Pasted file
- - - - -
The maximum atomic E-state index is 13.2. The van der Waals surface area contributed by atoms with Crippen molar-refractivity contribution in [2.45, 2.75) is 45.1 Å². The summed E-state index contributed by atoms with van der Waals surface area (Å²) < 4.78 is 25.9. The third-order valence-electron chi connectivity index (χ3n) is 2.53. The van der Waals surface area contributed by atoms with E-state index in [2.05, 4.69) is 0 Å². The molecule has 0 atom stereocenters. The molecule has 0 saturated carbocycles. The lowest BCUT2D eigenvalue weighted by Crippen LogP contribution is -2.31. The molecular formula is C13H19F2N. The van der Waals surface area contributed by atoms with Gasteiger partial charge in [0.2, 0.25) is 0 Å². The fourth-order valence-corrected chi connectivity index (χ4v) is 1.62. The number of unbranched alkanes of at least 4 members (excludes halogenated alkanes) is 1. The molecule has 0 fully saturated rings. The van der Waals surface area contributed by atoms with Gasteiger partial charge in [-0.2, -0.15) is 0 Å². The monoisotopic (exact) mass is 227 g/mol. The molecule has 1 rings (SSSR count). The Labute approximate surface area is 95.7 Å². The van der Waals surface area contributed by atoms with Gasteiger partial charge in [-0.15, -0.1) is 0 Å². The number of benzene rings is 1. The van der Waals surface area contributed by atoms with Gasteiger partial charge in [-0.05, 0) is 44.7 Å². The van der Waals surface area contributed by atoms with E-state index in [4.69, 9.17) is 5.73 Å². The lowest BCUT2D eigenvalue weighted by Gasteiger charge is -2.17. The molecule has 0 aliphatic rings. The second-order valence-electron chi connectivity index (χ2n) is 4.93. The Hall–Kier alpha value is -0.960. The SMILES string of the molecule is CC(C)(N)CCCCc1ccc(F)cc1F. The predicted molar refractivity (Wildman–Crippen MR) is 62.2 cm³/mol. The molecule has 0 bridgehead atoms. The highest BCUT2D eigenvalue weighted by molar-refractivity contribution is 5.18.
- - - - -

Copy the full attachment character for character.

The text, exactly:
The maximum atomic E-state index is 13.2. The van der Waals surface area contributed by atoms with Crippen molar-refractivity contribution in [2.45, 2.75) is 45.1 Å². The summed E-state index contributed by atoms with van der Waals surface area (Å²) < 4.78 is 25.9. The third-order valence-electron chi connectivity index (χ3n) is 2.53. The van der Waals surface area contributed by atoms with E-state index in [2.05, 4.69) is 0 Å². The molecule has 0 atom stereocenters. The molecule has 0 saturated carbocycles. The lowest BCUT2D eigenvalue weighted by Crippen LogP contribution is -2.31. The molecular formula is C13H19F2N. The van der Waals surface area contributed by atoms with Gasteiger partial charge in [0.2, 0.25) is 0 Å². The fourth-order valence-corrected chi connectivity index (χ4v) is 1.62. The number of unbranched alkanes of at least 4 members (excludes halogenated alkanes) is 1. The molecule has 0 fully saturated rings. The van der Waals surface area contributed by atoms with Gasteiger partial charge in [-0.2, -0.15) is 0 Å². The monoisotopic (exact) mass is 227 g/mol. The molecule has 1 rings (SSSR count). The Labute approximate surface area is 95.7 Å². The van der Waals surface area contributed by atoms with Gasteiger partial charge in [-0.15, -0.1) is 0 Å². The number of benzene rings is 1. The van der Waals surface area contributed by atoms with Gasteiger partial charge in [-0.05, 0) is 44.7 Å². The van der Waals surface area contributed by atoms with E-state index in [4.69, 9.17) is 5.73 Å². The lowest BCUT2D eigenvalue weighted by Gasteiger charge is -2.17. The molecule has 0 aliphatic rings. The second-order valence-electron chi connectivity index (χ2n) is 4.93. The Hall–Kier alpha value is -0.960. The SMILES string of the molecule is CC(C)(N)CCCCc1ccc(F)cc1F. The predicted molar refractivity (Wildman–Crippen MR) is 62.2 cm³/mol. The molecule has 0 bridgehead atoms. The highest BCUT2D eigenvalue weighted by molar-refractivity contribution is 5.18.